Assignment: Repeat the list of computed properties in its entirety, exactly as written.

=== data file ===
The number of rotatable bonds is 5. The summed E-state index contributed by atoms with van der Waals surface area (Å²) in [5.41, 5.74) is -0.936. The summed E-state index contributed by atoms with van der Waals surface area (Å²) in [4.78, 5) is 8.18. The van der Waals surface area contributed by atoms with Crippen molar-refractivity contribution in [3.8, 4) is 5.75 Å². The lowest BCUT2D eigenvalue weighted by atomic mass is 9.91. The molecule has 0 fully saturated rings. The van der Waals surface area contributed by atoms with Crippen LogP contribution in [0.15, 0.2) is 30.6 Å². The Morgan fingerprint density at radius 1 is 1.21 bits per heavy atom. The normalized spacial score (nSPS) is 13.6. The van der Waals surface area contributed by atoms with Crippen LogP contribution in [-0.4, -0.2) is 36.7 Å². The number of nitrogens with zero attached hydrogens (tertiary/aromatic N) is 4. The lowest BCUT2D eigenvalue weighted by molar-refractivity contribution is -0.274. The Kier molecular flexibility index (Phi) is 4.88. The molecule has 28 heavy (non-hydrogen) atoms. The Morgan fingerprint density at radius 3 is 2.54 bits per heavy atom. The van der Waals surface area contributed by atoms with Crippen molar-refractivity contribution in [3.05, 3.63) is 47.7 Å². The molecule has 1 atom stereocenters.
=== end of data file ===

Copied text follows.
The number of rotatable bonds is 5. The summed E-state index contributed by atoms with van der Waals surface area (Å²) in [5.41, 5.74) is -0.936. The summed E-state index contributed by atoms with van der Waals surface area (Å²) in [4.78, 5) is 8.18. The van der Waals surface area contributed by atoms with Crippen molar-refractivity contribution in [3.8, 4) is 5.75 Å². The lowest BCUT2D eigenvalue weighted by atomic mass is 9.91. The molecule has 0 fully saturated rings. The van der Waals surface area contributed by atoms with Crippen LogP contribution in [0.15, 0.2) is 30.6 Å². The Morgan fingerprint density at radius 1 is 1.21 bits per heavy atom. The normalized spacial score (nSPS) is 13.6. The van der Waals surface area contributed by atoms with Crippen LogP contribution in [-0.4, -0.2) is 36.7 Å². The number of nitrogens with zero attached hydrogens (tertiary/aromatic N) is 4. The lowest BCUT2D eigenvalue weighted by molar-refractivity contribution is -0.274. The Kier molecular flexibility index (Phi) is 4.88. The molecule has 28 heavy (non-hydrogen) atoms. The Morgan fingerprint density at radius 3 is 2.54 bits per heavy atom. The van der Waals surface area contributed by atoms with Crippen molar-refractivity contribution in [3.05, 3.63) is 47.7 Å². The molecule has 1 atom stereocenters.